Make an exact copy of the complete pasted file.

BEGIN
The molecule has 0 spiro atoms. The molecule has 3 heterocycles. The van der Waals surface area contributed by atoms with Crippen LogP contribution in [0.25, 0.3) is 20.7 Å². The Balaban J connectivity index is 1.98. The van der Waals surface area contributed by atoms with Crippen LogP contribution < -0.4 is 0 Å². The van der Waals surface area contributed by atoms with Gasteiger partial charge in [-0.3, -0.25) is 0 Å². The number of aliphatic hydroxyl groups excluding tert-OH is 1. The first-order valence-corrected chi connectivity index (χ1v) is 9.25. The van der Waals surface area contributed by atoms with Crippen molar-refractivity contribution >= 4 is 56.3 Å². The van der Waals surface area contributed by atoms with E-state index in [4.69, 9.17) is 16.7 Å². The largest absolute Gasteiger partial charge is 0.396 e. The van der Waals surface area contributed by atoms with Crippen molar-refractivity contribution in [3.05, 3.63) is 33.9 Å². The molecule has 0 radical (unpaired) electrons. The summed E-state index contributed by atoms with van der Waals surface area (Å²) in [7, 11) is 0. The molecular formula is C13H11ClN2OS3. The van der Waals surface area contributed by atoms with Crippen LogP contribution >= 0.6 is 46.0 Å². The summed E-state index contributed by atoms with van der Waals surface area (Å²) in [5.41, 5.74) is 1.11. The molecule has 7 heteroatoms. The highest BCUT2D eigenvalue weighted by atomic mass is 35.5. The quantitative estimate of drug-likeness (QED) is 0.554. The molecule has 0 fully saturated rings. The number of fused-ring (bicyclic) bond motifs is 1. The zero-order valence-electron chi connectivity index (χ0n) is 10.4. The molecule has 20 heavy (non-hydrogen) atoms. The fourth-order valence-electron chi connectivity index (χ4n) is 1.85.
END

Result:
The molecule has 0 spiro atoms. The molecule has 3 heterocycles. The van der Waals surface area contributed by atoms with Crippen LogP contribution in [0.25, 0.3) is 20.7 Å². The Balaban J connectivity index is 1.98. The van der Waals surface area contributed by atoms with Crippen LogP contribution < -0.4 is 0 Å². The van der Waals surface area contributed by atoms with Gasteiger partial charge in [-0.3, -0.25) is 0 Å². The number of aliphatic hydroxyl groups excluding tert-OH is 1. The first-order valence-corrected chi connectivity index (χ1v) is 9.25. The van der Waals surface area contributed by atoms with Crippen molar-refractivity contribution >= 4 is 56.3 Å². The van der Waals surface area contributed by atoms with E-state index in [4.69, 9.17) is 16.7 Å². The largest absolute Gasteiger partial charge is 0.396 e. The van der Waals surface area contributed by atoms with Crippen molar-refractivity contribution in [3.05, 3.63) is 33.9 Å². The molecule has 0 radical (unpaired) electrons. The summed E-state index contributed by atoms with van der Waals surface area (Å²) in [7, 11) is 0. The molecular formula is C13H11ClN2OS3. The van der Waals surface area contributed by atoms with Crippen LogP contribution >= 0.6 is 46.0 Å². The summed E-state index contributed by atoms with van der Waals surface area (Å²) in [5.41, 5.74) is 1.11. The molecule has 7 heteroatoms. The highest BCUT2D eigenvalue weighted by atomic mass is 35.5. The quantitative estimate of drug-likeness (QED) is 0.554. The molecule has 0 fully saturated rings. The number of fused-ring (bicyclic) bond motifs is 1. The zero-order valence-electron chi connectivity index (χ0n) is 10.4. The molecule has 20 heavy (non-hydrogen) atoms. The fourth-order valence-electron chi connectivity index (χ4n) is 1.85.